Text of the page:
I’ll be honest, I really don’t like to talk about racism as it pertains to President Obama. Not because it isn’t there — I actually believe it’s rampant throughout the Republican party — but because it’s just an argument that rarely gets us anywhere.
You can’t “prove” racism. Sure, you can use a few examples, but most will be dismissed as the exception and not the rule.
Hell, I can throw up a map showing the states of the Confederacy, the states which supported segregation and the “strongly Republican” states today (nearly all of which are identical) and these people will continue to deny racism has anything to do with their hatred of President Obama.
And I always love how on an anniversary like Martin Luther King’s birthday, his “I Have a Dream Speech” or the Gettysburg Address, Republicans suddenly pretend to be some representative of equality and civil rights.
Because, you know, it was southern Democrats that were the real racists. But what’s actually more believable:
- Entire regions, and generations, of Americans magically switched their system of beliefs on equality and race relations, or…
- The two major political parties simply swapped ideological beliefs over a few decades.
For that answer, you can just refer to the “Southern Strategy” as evidence of exactly what happened.
Watch, 50 years from now Republicans will be deny that they ever stood in the way of homosexuals gaining equality.
But now Republicans have the tea party. Quite possibly the most hateful, vile, ignorant collection of people to garner mainstream attention in decades. And of course, they deny racism has anything to do with their opposition to President Obama.
It’s funny how racism undoubtedly exists, yet it’s rare that anyone claims to be a racist.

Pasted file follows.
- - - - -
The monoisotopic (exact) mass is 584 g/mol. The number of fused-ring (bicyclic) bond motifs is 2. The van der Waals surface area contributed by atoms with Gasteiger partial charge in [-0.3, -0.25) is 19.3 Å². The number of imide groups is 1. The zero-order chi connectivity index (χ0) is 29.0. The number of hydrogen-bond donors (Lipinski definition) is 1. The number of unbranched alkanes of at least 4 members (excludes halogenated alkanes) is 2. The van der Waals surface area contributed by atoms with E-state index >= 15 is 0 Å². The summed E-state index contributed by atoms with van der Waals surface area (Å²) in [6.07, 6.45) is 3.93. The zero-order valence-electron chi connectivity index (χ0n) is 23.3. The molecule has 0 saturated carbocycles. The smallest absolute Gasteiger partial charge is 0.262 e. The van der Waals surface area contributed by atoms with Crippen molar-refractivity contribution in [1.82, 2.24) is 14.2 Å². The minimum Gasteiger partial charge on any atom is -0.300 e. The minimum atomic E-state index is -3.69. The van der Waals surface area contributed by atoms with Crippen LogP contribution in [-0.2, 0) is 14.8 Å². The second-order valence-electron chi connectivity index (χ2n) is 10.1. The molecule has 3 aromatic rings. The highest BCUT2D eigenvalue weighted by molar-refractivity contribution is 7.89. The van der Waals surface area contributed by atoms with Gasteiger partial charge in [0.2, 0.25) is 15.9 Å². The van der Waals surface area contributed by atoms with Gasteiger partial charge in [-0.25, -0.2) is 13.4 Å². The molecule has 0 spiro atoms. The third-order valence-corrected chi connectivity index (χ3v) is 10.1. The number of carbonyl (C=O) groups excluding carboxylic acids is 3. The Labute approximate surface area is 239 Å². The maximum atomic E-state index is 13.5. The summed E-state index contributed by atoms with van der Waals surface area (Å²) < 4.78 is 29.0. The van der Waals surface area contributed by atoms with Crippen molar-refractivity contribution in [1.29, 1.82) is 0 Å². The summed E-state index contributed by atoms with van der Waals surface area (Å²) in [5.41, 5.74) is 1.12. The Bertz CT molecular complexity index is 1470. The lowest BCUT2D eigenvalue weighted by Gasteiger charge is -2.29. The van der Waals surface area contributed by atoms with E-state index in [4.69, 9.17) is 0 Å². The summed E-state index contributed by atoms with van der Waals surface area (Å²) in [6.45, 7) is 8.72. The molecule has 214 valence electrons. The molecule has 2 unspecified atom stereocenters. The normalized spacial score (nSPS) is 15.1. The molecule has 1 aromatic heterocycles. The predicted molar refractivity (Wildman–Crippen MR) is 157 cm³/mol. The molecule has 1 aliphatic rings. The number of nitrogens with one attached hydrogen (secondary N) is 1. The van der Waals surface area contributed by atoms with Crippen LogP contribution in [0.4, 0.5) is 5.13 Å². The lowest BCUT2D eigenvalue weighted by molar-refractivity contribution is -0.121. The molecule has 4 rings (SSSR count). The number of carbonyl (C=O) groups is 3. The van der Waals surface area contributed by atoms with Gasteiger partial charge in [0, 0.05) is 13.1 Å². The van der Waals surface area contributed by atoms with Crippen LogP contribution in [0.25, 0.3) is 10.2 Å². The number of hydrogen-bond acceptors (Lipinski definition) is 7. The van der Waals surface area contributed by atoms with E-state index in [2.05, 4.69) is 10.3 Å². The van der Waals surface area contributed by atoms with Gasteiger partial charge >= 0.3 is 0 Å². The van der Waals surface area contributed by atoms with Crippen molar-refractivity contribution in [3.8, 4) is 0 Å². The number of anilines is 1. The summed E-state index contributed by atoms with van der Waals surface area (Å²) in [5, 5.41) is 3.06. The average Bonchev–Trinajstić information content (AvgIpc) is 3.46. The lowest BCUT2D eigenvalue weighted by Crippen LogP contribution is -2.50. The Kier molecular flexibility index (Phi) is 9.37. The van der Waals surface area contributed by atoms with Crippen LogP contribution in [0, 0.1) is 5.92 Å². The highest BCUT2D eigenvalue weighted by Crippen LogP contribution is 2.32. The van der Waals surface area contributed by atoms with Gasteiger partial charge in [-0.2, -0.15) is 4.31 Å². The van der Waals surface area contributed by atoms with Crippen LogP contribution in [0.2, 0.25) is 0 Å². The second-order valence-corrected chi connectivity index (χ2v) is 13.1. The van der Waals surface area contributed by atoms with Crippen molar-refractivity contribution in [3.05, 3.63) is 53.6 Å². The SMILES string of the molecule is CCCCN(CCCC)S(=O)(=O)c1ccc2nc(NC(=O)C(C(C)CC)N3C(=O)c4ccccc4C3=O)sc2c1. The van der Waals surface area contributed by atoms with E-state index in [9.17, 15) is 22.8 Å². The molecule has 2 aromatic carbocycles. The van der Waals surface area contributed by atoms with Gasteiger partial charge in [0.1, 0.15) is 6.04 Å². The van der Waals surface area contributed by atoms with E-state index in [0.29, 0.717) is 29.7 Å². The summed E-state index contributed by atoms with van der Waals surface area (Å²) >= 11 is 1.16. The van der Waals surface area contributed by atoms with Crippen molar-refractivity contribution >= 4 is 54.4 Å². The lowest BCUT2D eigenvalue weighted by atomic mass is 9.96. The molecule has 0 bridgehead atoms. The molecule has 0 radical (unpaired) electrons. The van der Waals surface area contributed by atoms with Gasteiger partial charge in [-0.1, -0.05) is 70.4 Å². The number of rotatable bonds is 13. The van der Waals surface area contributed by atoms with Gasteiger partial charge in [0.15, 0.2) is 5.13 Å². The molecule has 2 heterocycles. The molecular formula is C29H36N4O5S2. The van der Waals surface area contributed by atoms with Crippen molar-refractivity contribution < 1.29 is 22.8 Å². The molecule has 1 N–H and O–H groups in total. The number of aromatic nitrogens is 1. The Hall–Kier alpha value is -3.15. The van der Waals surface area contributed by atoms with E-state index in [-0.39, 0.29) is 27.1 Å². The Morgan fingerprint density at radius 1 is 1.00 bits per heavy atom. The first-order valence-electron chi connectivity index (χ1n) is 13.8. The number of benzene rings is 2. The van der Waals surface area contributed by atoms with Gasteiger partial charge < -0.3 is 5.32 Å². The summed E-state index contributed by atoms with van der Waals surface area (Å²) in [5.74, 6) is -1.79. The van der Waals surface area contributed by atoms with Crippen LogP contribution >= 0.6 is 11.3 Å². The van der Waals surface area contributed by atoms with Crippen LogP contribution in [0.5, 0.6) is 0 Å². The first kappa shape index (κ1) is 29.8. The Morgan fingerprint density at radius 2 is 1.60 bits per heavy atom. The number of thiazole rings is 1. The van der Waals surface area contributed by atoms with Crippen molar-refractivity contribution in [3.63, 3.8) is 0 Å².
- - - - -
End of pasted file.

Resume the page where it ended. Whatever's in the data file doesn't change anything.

I’m sure it’s just a “pure coincidence” that the tea party happened to hold their first big events immediately after Obama took office.
But let’s be honest, shall we? It’s a reality almost every liberal is already well aware of. The main reason the tea party exists, and has grown to be as popular with hardcore conservatives as it has (especially rural, white conservatives), is that many of these rural whites really don’t want a black man telling them what to do.
Sure, he’s a Democrat, so many Republicans wouldn’t have supported him anyway. But their hatred of President Obama goes well beyond what political party he represents.
And trust me on this. I live in Texas and as I’ve said several times, I hear President Obama referred to as some derogatory term for African Americans far more than I do by his name or as “the president.” You can almost hear it in the voice of many of these white conservatives. They detest the idea of having someone who’s black telling them what to do. “He wants to tell me I have to buy health insurance? Who does he think he is? He’s not my president.”
Their tea party rallies are almost mirror images of protests decades ago against interracial marriage or the ending of segregation. Groups comprised almost entirely of white people, claiming they’re preserving the “American way of life.” But of course they are—for white people.
Hell, I’ve been to a couple tea party rallies. The openness at which racism was embraced stunned even me. I figured there would be some, but the fact that most people didn’t even try to hide it was what caught me off guard.
Now, am I saying all Republicans are racists? No, not at all. But you can’t tell me racism has nothing to do the conservative hatred of our president.
So what it really comes down to for me is pretty simple. It’s a bunch of conservative, rural whites resenting the fact that a black man is in charge.
And at the end of the day, that’s where most of the communist; socialist; Muslim; anti-Christian; not a real American; show us your birth certificate propaganda comes from. Just a bunch of angry, rural white people resenting the black man in the White House.